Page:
Nightschool: The Weirn Books (Yen Press Extravaganza Part VII), by Svetlana Chmakova

Nightschool: The Weirn Books: Vol. 3, by Svetlana Chmakova

The Nightschool is a magical place that allows vampires, werewolves, and weirns (a special type of witch) to learn everything from scrying to calculus. Alex is a young weirn who has always been home-schooled by her big sister... but when her sister disappears, Alex may need the Nightschool's resources—along with the help of its superpowered students—to find her.

I really liked the artwork in Nightschool (v. elegant and dramatic, with clearly-defined characters), but was even more impressed by its convoluted plot. “Monster school” stories are a dime a dozen, but this was one of the few titles I've encountered where the storytelling actually mattered more than dressing up the characters in cool goth outfits. It's always fun when a story takes its own mythology seriously (think the first Underworld movie, or the Russian "Nightwatch" series), and Nightschool seems to have that down pat.

Pig Bride: Vol. 4, by KookHwa Huh and SuJin Kim

Handsome and rich, Si-Joon's fate was forever altered by a strange experience he had as a child: lost in the woods, he wandered into a strange house. Desperate for food, he agreed to become engaged to the daughter of the household, a girl cursed to constantly wear a pig mask. He has only the haziest memory of his promise... until his sixteenth birthday, when a girl with a pig mask appears and demands that they consummate their marriage—immediately.

People have said some nasty stuff about Pig Bride. The Manga Critic chose it as one of her five 2009 Hall of Shame inductees, writing about both the “awful” art and the author's contempt for her female characters. I am unfamiliar with the earlier volumes of this series, but by volume five it doesn't strike me as any worse (or, admittedly, much better) from similar manhwa—the artwork is clean and easy to follow, a few of the jokes made me laugh, and while the selfish hero and self-abasing heroine are a little tough to take, I've definitely read worse.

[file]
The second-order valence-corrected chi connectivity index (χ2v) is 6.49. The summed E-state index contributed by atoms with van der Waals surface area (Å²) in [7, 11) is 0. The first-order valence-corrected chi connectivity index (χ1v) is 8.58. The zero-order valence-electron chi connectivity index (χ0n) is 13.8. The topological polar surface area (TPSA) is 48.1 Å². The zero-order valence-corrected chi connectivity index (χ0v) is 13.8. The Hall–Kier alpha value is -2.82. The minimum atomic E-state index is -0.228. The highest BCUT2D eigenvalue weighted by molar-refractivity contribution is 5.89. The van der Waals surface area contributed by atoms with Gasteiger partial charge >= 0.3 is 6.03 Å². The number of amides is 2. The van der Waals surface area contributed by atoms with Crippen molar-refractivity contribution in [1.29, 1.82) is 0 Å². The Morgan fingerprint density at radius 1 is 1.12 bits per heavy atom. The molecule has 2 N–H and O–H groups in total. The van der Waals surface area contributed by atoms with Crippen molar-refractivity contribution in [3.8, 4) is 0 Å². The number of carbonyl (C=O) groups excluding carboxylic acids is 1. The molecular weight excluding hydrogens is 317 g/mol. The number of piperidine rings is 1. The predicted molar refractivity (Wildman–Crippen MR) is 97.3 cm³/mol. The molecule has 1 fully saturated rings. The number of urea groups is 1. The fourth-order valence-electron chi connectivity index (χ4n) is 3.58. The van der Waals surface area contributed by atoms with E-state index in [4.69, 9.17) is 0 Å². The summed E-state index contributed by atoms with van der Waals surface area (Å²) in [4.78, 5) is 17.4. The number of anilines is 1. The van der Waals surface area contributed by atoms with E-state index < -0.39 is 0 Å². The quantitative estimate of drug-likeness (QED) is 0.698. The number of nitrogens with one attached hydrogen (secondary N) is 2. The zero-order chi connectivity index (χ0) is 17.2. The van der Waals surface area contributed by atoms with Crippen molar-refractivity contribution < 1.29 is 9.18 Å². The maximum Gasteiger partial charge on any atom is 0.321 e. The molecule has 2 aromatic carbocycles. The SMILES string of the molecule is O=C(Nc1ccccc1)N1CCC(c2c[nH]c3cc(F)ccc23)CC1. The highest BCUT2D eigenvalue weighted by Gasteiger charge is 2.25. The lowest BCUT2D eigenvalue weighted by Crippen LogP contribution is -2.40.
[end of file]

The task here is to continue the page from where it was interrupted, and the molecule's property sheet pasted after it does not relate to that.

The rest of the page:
Angel Diary: Vol. 11, by Kara and Lee YunHee

From our first review of Angel Diary:
"We *love* Angel Diary. If you can get past its slightly cracked-out premise—the heroine is a cross-dressing Princess of Heaven who hides out in a Korean high school in order to escape an arranged marriage with the King of Hell (who, by the way, is hiding out there too, secretly knows who she is, and hits on her like it's his job)—it is absolutely adorable."
Angel Diary has two more volumes yet to go, but this volume clearly started the winding-up process. This series has always had its strengths: the main couple is delightful, the supporting cast is memorable, and the artwork is cute (although they seriously skimped on the backgrounds). I don't think there was quite enough plot to justify a thirteen-volume run, but there's no denying it's been a pleasant ride. This is one of the few series I've snagged for my personal collection, and I'm looking forward to reading the conclusion.

Bamboo Blade: Vol. 4, story by Masahiro Totsuka and art by Aguri Igarashi

Bamboo Blade is the story of Toraji Ishida, a perpetually-broke high school kendo instructor, who is challenged by a fellow kendo instructor to a competition between their students. (The prize? A year's supply of sushi.) Desperate to win, Toraji scrounges up a team of five girls, one of whom is an incredibly gifted fighter who has trained in her family's kendo dojo since birth. Unfortunately for her teacher, this means she views kendo just like any other chore, but Toraji is determined to do whatever it takes fire up her enthusiasm.

I put off reading Bamboo Blade because of its cover (schoolgirls posing provocatively with kendo swords do nothing for me), but it turns out I was doing this series a major disservice. Bamboo Blade is weird and wonderful—an over-the-top hybrid of Skip Beat, Gokusen, and Fox's Glee, but with a kendo theme. Not only will I be keeping this volume, I'm even planning to buy the back issues (for me, the ultimate sacrifice).

Reviews based on publisher-provided copies.
Posted by: Julianka


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